But for the most part, people just come to admire it.
Although we are within striking distance of two international airports and motorways galore, globalisation has yet to reach this part of France.
The tempo of life follows the rhythms of the wine-growing season.
If there is an exception to this rule, it is along the canal, where skippers, professional and amateur alike, are making steady progress towards the next lock - bearing in mind a 19km/h speed limit and the limitations of the 100-year-old engines driving some of the barges.
Of course, the locks close for lunch too, as they have done for the past 150 years, and it is a wise skipper who keeps his eye on the clock if he wants to make any progress.
It can take all of a skipper's efforts to cover 50km a day if there are numerous locks to negotiate.
The canal was built before the age of steam and before lock sizes were standardised across Europe.
When the rest of France's canals were upgraded more than 100 years ago, for some reason the Canal du Midi was not.
Thus the big 38m powered barges that plied Europe's waterways simply would not fit through the Canal du Midi's locks and it fell gradually into disuse.
Fortunately, it was rescued from decay and its recent listing by Unesco as one of the world's great cultural heritage sites has ensured its protection and survival.
A gentler, sepia-coloured France is seen from the Alouette.
The curve of the canal is etched out by two rows of plane trees.
There are said to be 45,000 between the Mediterranean port of Sete and Toulouse, where the canal joins the river Garonne for its long journey to the sea at Bordeaux.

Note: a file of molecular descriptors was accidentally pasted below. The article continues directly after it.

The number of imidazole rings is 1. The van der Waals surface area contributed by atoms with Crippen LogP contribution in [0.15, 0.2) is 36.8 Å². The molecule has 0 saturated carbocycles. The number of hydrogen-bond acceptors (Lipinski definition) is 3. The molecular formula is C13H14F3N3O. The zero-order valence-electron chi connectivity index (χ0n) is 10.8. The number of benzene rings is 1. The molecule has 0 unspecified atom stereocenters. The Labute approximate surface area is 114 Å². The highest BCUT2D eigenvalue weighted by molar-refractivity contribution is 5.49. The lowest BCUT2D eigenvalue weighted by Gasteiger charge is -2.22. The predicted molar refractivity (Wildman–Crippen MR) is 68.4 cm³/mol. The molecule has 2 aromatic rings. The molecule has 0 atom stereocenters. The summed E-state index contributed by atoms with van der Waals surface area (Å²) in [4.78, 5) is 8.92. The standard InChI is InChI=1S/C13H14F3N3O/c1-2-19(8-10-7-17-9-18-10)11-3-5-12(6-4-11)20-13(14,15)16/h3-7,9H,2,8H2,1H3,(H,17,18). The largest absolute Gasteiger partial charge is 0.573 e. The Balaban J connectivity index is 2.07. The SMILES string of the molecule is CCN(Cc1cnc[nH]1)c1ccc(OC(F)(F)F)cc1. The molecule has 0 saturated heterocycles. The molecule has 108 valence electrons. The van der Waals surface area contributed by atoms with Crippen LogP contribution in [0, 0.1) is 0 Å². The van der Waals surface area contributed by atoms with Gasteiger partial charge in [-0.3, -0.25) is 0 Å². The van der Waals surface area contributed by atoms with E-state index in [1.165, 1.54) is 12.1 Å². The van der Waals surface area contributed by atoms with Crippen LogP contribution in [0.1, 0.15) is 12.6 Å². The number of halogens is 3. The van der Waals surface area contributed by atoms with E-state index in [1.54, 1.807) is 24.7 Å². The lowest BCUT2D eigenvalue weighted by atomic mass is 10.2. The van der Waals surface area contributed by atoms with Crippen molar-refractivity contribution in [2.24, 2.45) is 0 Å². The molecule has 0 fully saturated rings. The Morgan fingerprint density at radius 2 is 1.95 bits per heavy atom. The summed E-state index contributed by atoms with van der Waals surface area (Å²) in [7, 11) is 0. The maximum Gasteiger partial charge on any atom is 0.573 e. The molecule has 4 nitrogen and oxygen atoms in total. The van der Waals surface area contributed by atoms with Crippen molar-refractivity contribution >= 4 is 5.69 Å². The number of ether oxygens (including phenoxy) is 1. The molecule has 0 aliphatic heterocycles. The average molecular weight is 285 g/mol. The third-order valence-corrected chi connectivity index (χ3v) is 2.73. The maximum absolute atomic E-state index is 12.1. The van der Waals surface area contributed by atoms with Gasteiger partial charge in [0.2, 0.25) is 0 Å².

The mature trees form a canopy, reducing evaporation and providing dappled shade for us.
Further along, from the barren limestone rocks of the Corbieres to the aromatic hills of the garrigues (arid brushland) the scenery changes to spectacular cliffs, caves and gorges.
There are large expenses of wild, unspoilt countryside north towards the Montagnes Noires.
The river Orb's rapid descent through deep canyons makes for an ideal diversion from the sedate progress of the canal.
A quick excursion by car to rent canoes and we were following the hair-raising descent through rapids turbocharged by the release of millions of litres of water from a hydroelectric station.
The starring role in this vacation though is our 30m floating hotel, the Alouette, built in 1908 in Holland.
Immaculately maintained, her beautiful lines hark back to a time of unhurried travel, even if she did begin life transporting sand between the Dutch polders (reclaimed land sites).
These days she is air conditioned, with a stateroom worthy of a five-star hotel.
There are three double bedrooms, all (remarkably) with an en suite, and small areas in the bow and stern where the crew live and work.
When we arrive in Carcassonne some 100km from our port of embarkation, it is difficult to work up enthusiasm for what is, after all, one of Europe's most impressive walled towns.
That is, until we check into our hotel.
Orient Express, the new owners of the Alouette and her sister barges, also owns the Hôtel de la Cité, situated inside Carcasonne's medieval citadel.
With stunning rooms overlooking the ramparts and views across the countryside to the Montagnes Noires, it is an oasis of peace.
Built in 1909, it was, in the 50s, the epitome of style, as testified by the signatures in the hotel guest book, from Grace Kelly to Christina Onassis.
Refurbished and restored, with each bedroom overlooking the 12th-century Sainte Nazaire basilica, it is considered one of the finest small hotels in the world.
The hotel also has a collection of more than 10,000 bottles of vintage wine from the Mediterranean to the Atlantic coast - that may well have arrived by barge along the 240km of the Canal du Midi that we have travelled in such style.
Further information: See le-guide.com.
- INDEPENDENTBy Leonard Doyle